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The Arrow Blog

Hitting the Road with Fido

Thu, Nov 10, 2016 at 11:15AM

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If you’re a dog lover, you’ve probably taken your four-legged friend on many a road trip or quick cruise to the vet.

Are you looking for ways to make these trips—short and long—a little more enjoyable? We’ve got you covered with some helpful tips in today’s blog—just take a look below!

Get Fido used to the car

One of the best things you can do to improve your pup’s time in the car, is to get him used to the space of the car itself—especially before taking him on a longer trip. Have him enjoy a snack or two in the car itself, and toss in his favorite toy, to make the space feel more inviting and familiar to him.

Of course, some dogs will happily hop into the car and stick their head out of the window the whole trip through—but whether your dog is a happy-go-lucky sort, or a little more particular about his surroundings, a bit of pre-trip time in the car can’t hurt!

Know your limitations

As we’ve just mentioned, not every dog is the same. Some will peacefully assume a spot in the passenger seat, while others may frantically roam the car in an attempt to calm down—once you know your dog’s travel style, know what works and what doesn’t. If your dog is especially hyper, for example, you might consider having him ride in his crate so as to keep you both safe. Of course, there is another option…

Travel with a human friend

Energetic dogs can be calmed down and kept safe when you travel with a friend! Having a human companion in your passenger seat helping with your dog will allow you to focus on the road without having to worry about a nervous Fido roaming around your car. This is also a big benefit for your dog, since he will be able to see and experience the trip from the lap of a trusted friend, and it might even calm his nerves a little!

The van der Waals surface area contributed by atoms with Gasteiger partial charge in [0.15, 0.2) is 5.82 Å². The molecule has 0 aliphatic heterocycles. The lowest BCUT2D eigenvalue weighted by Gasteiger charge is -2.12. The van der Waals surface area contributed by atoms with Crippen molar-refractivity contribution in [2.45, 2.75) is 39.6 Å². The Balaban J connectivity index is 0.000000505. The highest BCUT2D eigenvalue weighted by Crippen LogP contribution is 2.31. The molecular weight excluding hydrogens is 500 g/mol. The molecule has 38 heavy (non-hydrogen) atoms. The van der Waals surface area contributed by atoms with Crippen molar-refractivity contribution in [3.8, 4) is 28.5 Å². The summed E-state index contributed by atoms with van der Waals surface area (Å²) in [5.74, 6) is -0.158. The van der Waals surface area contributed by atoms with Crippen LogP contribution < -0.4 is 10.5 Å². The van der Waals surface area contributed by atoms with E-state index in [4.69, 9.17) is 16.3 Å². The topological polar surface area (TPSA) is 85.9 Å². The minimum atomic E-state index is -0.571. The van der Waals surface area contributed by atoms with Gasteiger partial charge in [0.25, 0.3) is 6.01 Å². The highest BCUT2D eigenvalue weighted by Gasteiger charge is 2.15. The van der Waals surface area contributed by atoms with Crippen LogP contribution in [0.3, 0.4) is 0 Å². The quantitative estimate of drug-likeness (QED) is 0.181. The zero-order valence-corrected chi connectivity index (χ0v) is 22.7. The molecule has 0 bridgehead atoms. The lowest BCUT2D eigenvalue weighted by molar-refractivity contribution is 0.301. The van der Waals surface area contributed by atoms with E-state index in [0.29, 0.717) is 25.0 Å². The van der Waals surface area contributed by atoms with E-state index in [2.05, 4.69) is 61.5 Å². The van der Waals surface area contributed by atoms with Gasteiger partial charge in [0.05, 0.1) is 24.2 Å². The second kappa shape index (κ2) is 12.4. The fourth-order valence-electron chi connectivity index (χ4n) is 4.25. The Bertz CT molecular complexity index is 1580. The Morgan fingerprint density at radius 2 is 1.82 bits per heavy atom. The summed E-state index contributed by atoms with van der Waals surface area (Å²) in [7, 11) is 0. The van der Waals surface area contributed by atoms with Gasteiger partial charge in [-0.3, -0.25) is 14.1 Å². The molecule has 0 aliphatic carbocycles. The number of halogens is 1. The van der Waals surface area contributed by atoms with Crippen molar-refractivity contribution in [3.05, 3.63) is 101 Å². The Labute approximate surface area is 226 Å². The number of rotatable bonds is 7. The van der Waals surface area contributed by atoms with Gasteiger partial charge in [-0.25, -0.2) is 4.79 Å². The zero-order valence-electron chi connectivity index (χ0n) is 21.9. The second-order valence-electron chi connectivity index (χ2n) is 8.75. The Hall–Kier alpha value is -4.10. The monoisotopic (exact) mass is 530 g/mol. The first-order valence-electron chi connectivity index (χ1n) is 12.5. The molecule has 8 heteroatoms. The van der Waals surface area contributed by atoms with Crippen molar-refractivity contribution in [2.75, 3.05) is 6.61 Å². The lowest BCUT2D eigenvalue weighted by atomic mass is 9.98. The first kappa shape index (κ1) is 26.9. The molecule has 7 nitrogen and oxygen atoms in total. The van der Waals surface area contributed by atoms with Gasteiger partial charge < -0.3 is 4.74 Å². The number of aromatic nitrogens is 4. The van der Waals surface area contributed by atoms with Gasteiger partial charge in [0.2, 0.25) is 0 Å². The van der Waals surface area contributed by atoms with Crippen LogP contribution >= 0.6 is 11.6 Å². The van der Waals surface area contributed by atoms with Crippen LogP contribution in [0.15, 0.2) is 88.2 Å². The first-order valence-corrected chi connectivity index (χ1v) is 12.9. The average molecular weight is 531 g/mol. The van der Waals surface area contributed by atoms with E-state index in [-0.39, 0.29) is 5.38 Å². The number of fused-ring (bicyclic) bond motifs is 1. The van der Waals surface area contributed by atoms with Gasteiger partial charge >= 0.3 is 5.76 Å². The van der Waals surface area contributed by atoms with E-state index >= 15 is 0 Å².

Make regular stops for food, water, fresh air, and bathroom

Traveling with a four-legged friend means making stops every now and then for food, water, fresh air, bathroom breaks and more. You might need to make a few of these stops, depending on the length of your trip and how your dog is handling the adventure. You can make food and water storage easy with pet-specific travel bowls, or simply use containers from home—just be sure to pack enough food and water (you can double up using your own water bottles), and a little more, so that you’re prepared regardless of delays on the road.

Fido may not be able to help you read maps or make crucial navigation calls, but he can serve as your trusty companion no matter where the road takes you. We hope that these tips help turn your next trip into an even better experience for you both!

 

 

 

 

 

 

 


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